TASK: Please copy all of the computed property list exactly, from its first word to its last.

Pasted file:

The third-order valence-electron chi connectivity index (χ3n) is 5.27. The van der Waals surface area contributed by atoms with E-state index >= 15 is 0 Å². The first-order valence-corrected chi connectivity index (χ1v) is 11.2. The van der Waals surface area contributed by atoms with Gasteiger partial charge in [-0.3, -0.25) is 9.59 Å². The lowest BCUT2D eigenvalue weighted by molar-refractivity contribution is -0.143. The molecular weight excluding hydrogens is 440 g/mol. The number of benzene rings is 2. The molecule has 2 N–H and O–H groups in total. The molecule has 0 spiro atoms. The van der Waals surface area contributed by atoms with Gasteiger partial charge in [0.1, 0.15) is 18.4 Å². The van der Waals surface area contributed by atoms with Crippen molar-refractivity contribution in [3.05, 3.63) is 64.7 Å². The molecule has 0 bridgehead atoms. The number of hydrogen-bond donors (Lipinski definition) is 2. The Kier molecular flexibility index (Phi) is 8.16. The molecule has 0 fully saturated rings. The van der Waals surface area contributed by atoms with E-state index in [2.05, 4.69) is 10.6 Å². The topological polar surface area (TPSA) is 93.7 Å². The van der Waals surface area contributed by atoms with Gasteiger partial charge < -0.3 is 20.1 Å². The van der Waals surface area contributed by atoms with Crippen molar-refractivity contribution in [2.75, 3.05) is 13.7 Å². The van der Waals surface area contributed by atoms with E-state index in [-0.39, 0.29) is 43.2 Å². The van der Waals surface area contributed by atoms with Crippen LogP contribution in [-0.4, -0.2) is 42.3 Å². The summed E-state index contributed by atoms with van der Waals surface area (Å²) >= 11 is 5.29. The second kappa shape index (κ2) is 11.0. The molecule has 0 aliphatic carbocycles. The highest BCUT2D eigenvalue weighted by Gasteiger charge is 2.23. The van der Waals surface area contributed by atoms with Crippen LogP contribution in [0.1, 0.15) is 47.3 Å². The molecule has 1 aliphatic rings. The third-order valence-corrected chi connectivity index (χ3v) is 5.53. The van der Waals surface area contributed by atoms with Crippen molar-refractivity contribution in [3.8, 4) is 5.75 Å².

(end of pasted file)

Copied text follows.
The third-order valence-electron chi connectivity index (χ3n) is 5.27. The van der Waals surface area contributed by atoms with E-state index >= 15 is 0 Å². The first-order valence-corrected chi connectivity index (χ1v) is 11.2. The van der Waals surface area contributed by atoms with Gasteiger partial charge in [-0.3, -0.25) is 9.59 Å². The lowest BCUT2D eigenvalue weighted by molar-refractivity contribution is -0.143. The molecular weight excluding hydrogens is 440 g/mol. The number of benzene rings is 2. The molecule has 2 N–H and O–H groups in total. The molecule has 0 spiro atoms. The van der Waals surface area contributed by atoms with Gasteiger partial charge in [0.1, 0.15) is 18.4 Å². The van der Waals surface area contributed by atoms with Crippen molar-refractivity contribution in [3.05, 3.63) is 64.7 Å². The molecule has 0 bridgehead atoms. The number of hydrogen-bond donors (Lipinski definition) is 2. The Kier molecular flexibility index (Phi) is 8.16. The molecule has 0 fully saturated rings. The van der Waals surface area contributed by atoms with E-state index in [2.05, 4.69) is 10.6 Å². The topological polar surface area (TPSA) is 93.7 Å². The van der Waals surface area contributed by atoms with Gasteiger partial charge < -0.3 is 20.1 Å². The van der Waals surface area contributed by atoms with Crippen molar-refractivity contribution in [2.75, 3.05) is 13.7 Å². The van der Waals surface area contributed by atoms with E-state index in [-0.39, 0.29) is 43.2 Å². The van der Waals surface area contributed by atoms with Crippen LogP contribution in [-0.4, -0.2) is 42.3 Å². The summed E-state index contributed by atoms with van der Waals surface area (Å²) >= 11 is 5.29. The second kappa shape index (κ2) is 11.0. The molecule has 0 aliphatic carbocycles. The highest BCUT2D eigenvalue weighted by Gasteiger charge is 2.23. The van der Waals surface area contributed by atoms with Crippen LogP contribution in [0.1, 0.15) is 47.3 Å². The molecule has 1 aliphatic rings. The third-order valence-corrected chi connectivity index (χ3v) is 5.53. The van der Waals surface area contributed by atoms with Crippen molar-refractivity contribution in [3.8, 4) is 5.75 Å².